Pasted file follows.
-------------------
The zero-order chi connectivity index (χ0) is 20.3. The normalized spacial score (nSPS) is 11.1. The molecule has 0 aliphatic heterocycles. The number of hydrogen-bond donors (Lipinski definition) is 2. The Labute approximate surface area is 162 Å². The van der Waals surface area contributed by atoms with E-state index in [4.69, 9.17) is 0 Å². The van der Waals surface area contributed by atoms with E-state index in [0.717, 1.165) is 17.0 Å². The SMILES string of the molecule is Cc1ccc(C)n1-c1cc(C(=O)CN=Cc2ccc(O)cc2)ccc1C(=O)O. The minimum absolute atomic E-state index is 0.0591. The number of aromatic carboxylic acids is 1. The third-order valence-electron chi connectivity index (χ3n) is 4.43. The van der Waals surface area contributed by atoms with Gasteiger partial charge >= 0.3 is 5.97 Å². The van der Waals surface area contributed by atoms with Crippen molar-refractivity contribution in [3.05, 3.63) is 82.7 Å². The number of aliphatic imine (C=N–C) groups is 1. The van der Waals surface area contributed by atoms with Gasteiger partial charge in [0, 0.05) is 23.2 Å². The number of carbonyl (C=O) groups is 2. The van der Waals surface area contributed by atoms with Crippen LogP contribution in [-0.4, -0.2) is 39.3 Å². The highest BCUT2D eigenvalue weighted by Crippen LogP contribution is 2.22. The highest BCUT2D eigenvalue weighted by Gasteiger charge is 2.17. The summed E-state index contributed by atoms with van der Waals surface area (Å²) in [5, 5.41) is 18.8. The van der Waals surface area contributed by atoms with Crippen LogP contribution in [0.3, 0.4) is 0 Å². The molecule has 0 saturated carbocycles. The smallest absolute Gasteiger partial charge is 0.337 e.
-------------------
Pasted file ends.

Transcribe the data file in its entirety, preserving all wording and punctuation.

The zero-order chi connectivity index (χ0) is 20.3. The normalized spacial score (nSPS) is 11.1. The molecule has 0 aliphatic heterocycles. The number of hydrogen-bond donors (Lipinski definition) is 2. The Labute approximate surface area is 162 Å². The van der Waals surface area contributed by atoms with E-state index in [4.69, 9.17) is 0 Å². The van der Waals surface area contributed by atoms with E-state index in [0.717, 1.165) is 17.0 Å². The SMILES string of the molecule is Cc1ccc(C)n1-c1cc(C(=O)CN=Cc2ccc(O)cc2)ccc1C(=O)O. The minimum absolute atomic E-state index is 0.0591. The number of aromatic carboxylic acids is 1. The third-order valence-electron chi connectivity index (χ3n) is 4.43. The van der Waals surface area contributed by atoms with Gasteiger partial charge >= 0.3 is 5.97 Å². The van der Waals surface area contributed by atoms with Crippen molar-refractivity contribution in [3.05, 3.63) is 82.7 Å². The number of aliphatic imine (C=N–C) groups is 1. The van der Waals surface area contributed by atoms with Gasteiger partial charge in [0, 0.05) is 23.2 Å². The number of carbonyl (C=O) groups is 2. The van der Waals surface area contributed by atoms with Crippen LogP contribution in [-0.4, -0.2) is 39.3 Å². The highest BCUT2D eigenvalue weighted by Crippen LogP contribution is 2.22. The highest BCUT2D eigenvalue weighted by Gasteiger charge is 2.17. The summed E-state index contributed by atoms with van der Waals surface area (Å²) in [5, 5.41) is 18.8. The van der Waals surface area contributed by atoms with Crippen LogP contribution in [0.3, 0.4) is 0 Å². The molecule has 0 saturated carbocycles. The smallest absolute Gasteiger partial charge is 0.337 e.